GTI built and demonstrated the first hydrogen station that relied purely on “renewable natural gas” to support BMW’s fuel cell forklift operations at its vehicle assembly plant near Greenville, SC.
In a first-of-its-kind demonstration at BMW’s manufacturing plant, project partners DOE, BMW, Ameresco, GTI, and the South Carolina Research Authority powered some of the facility’s fuel cell forklifts with hydrogen produced on-site from biomethane gas delivered to the site from a nearby landfill. There was no detectable difference in performance of forklifts fueled with hydrogen produced from landfill gas compared to those fueled with commercial hydrogen produced from water and delivered to the site.
A project has been successfully completed between GTI and the Department of Defense to condition wastewater treatment biogas into a high-quality biomethane fuel that is converted to hydrogen (via steam reforming) to operate military base vehicles using hydrogen-powered fuel cells. Hydrogen generated at Joint Base Lewis-McChord’s (JBLM)’s water treatment plant in Washington state was used to power 19 fuel cell forklifts and a fuel cell shuttle bus for a 12-month demonstration. GTI designed, built and installed the waste gas clean-up system and hydrogen generation infrastructure at JBLM.
In 2012, Capital Metro and the University of Texas Center for Electromechanics (UT-CEM) in Austin began operating a hydrogen hybrid bus as a part of a year-long demonstration to test and further refine fuel-cell technology for public transit. The bus fueled daily at a state-of-the-art hydrogen fueling station designed by GTI. The station allows for the on-site generation of hydrogen from pipeline natural gas, compression, storage and dispensing of high-pressure hydrogen. A vital component of the fueling technology is GTI’s patented small-scale steam methane reformation (SMR) process for hydrogen generation. The technology emphasizes compact size using low-cost materials and simple construction as well as effective heat integration to achieve high hydrogen content and high efficiency.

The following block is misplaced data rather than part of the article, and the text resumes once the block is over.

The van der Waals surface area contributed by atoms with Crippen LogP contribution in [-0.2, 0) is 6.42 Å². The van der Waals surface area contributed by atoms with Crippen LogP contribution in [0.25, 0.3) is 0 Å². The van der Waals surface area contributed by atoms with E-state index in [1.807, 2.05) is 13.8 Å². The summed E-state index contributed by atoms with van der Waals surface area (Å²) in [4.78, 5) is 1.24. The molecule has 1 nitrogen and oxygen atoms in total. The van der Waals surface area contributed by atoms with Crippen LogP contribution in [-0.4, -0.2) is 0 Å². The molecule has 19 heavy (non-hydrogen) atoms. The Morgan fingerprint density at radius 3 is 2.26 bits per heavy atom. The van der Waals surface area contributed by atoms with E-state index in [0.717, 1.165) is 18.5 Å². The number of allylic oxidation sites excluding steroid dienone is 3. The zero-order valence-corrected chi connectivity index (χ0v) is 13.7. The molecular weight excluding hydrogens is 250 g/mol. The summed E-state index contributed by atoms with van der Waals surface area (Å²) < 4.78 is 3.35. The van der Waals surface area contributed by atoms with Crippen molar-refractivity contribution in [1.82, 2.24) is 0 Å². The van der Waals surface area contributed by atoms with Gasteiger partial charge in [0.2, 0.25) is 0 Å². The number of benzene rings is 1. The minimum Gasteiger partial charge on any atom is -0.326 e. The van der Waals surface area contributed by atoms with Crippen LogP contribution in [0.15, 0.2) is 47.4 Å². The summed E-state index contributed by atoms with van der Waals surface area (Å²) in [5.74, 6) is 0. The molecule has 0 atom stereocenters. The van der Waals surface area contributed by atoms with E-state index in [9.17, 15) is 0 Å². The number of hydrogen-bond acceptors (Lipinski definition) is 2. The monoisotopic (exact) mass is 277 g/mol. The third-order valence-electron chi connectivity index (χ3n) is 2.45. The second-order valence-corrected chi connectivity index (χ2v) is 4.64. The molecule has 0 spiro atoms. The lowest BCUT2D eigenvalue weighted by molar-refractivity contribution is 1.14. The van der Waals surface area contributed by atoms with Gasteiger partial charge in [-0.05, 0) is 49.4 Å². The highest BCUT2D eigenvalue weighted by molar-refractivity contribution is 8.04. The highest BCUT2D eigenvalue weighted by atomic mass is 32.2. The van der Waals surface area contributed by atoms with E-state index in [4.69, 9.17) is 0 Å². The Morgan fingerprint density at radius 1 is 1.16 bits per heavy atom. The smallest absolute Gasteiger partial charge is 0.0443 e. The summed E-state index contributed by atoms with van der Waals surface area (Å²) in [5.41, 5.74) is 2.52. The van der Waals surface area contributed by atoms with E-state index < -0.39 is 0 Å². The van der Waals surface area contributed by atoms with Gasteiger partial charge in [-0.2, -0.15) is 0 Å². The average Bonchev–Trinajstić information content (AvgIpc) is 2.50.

The Missouri University of Science & Technology worked with GTI to provide a mobile hydrogen unit (MHU) for fueling in Rolla, MO in 2011. The self-contained unit incorporated GTI’s patented fuel processing technology to produce hydrogen from natural gas. The MHU also contained other necessary equipment such as hydrogen purification, compression, and storage.
A separate hydrogen dispenser (with HydroFill) was used to fuel Ford hydrogen-fueled shuttle bus vehicles. The hydrogen fueling station was remotely monitored by GTI and allowed for continuous availability 24 hours per day, seven days per week. The demonstration concluded after 12 months.
GTI and the Center for Transportation and the Environment (CTE) in Atlanta were chosen by the Carolina Research Association (SCRA) to design and install hydrogen fueling facilities in the greater Columbia, South Carolina area. The facilities were used during the National Hydrogen Association conference and the Columbia Fuel Cell Challenge in spring 2009. Since 2007, GTI has hosted a publicly-accessible hydrogen fueling station at its headquarters in Des Plaines, Illinois.
In 2006, GTI worked with the University of Texas at Austin to put the first hydrogen fuel cell bus on the road in the state and install the first permanent hydrogen fueling station at the J.J. Pickle Research Center in Austin, Texas.
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